Arup’s blast and explosion analysis and advice provided a definite answer to a historical mystery – would Guy Fawkes have succeeded with the Gunpowder Plot?
Arup’s applied analysis techniques, designed to investigate modern-day terrorism, were used to reconstruct Guy Fawkes’ 1605 attempt to blow up the UK Houses of Parliament.
Guy Fawkes attempted to kill King James I and almost every influential person in the land. He was captured directly below Parliament with 36 barrels of gunpowder and a slow-burning fuse. Since then, historians have speculated about the results if Fawkes had not been prevented from setting off the gunpowder.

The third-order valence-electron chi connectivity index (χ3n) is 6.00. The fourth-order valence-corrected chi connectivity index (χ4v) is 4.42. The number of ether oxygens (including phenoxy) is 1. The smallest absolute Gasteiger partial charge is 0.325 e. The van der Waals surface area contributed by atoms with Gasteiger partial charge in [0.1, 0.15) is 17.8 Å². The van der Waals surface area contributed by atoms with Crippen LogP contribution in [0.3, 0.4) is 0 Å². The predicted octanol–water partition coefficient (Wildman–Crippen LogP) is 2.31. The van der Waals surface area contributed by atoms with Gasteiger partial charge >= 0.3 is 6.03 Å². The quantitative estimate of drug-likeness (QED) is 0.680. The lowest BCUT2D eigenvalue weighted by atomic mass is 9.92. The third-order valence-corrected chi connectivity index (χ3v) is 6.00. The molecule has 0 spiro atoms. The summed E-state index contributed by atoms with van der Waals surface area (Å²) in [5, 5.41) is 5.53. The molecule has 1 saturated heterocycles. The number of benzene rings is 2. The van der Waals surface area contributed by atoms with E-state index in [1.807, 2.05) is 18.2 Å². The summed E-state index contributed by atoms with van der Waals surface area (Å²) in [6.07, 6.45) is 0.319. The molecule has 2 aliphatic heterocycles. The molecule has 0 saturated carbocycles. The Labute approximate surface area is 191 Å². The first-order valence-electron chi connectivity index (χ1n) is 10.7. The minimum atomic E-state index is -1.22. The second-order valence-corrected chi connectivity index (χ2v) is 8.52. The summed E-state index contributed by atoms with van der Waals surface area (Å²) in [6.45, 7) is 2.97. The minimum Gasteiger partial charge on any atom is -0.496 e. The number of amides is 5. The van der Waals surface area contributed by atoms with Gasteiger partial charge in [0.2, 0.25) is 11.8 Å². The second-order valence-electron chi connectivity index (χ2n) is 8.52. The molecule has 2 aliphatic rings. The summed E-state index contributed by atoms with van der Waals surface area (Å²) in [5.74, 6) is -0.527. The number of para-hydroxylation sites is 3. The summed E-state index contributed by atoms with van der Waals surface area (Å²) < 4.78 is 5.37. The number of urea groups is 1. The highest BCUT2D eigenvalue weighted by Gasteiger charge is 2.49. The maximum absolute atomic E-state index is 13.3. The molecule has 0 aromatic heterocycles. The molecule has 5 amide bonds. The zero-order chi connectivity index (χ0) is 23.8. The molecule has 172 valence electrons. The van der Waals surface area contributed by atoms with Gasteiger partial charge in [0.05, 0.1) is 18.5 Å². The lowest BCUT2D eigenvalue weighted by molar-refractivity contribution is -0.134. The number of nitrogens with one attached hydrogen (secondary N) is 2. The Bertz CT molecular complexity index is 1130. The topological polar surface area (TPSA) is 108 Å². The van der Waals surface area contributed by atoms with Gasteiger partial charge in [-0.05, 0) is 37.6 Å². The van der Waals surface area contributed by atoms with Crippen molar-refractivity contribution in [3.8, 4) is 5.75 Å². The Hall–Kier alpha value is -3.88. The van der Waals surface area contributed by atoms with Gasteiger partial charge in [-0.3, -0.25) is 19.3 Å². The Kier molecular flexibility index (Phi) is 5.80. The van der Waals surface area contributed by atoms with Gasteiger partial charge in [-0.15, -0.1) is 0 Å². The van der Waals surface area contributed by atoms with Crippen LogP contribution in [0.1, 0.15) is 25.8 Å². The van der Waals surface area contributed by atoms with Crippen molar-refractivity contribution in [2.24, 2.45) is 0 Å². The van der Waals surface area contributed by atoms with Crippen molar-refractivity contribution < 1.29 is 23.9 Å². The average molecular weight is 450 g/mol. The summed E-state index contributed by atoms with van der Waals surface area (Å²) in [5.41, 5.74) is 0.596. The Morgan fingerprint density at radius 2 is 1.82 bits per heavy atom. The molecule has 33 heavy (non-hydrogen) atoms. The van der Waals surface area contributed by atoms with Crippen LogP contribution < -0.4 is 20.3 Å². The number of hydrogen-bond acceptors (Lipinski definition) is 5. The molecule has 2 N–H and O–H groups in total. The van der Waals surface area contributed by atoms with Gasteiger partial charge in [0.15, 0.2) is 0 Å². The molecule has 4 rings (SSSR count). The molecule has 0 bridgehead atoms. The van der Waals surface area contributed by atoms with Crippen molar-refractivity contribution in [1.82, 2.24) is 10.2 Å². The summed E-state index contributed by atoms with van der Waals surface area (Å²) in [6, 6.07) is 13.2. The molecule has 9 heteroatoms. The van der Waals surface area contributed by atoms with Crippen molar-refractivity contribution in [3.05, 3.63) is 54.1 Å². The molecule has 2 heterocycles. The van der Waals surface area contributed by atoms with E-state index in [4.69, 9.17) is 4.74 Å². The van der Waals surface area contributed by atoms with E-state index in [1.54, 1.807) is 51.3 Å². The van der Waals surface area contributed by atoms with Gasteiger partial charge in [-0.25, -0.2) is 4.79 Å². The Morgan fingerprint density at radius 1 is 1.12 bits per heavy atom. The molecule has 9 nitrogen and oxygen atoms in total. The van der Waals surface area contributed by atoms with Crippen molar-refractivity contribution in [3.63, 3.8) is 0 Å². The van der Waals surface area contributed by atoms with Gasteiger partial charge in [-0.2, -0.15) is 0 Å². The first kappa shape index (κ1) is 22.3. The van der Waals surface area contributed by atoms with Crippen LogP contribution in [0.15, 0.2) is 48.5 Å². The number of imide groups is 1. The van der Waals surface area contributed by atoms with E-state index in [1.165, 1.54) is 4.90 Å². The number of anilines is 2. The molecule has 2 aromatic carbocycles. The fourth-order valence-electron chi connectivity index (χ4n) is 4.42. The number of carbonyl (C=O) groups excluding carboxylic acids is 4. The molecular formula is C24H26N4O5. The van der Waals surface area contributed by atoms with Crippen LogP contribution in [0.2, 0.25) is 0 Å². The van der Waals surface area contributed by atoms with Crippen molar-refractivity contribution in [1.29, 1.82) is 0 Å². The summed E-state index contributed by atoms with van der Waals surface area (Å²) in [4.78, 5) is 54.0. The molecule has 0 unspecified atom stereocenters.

To mark the 400th anniversary of the plot, a television programme was commissioned to recreate the event.
A reconstruction of the 1605 building was stocked with mannequins before the bomb, made up of the same quantity of gunpowder as Fawkes’s 36 barrels, was detonated.
Both the analysis work and the spectacular reconstruction of the explosion proved that Fawkes’ plan would have had devastating consequences for anyone present in the Houses of Parliament that day.
Any of the physical effects of the explosion, such as direct blast pressure, heat, impact of high-speed timber fragments and the impact of falling back to earth could also have killed many, if not all, of those present. But the extreme upward thrust would have been the primary cause of death.
The power of the explosion would have been heard at least five miles away and seen from many more. The blast would have been directed mostly upwards, raining debris in a 200m radius.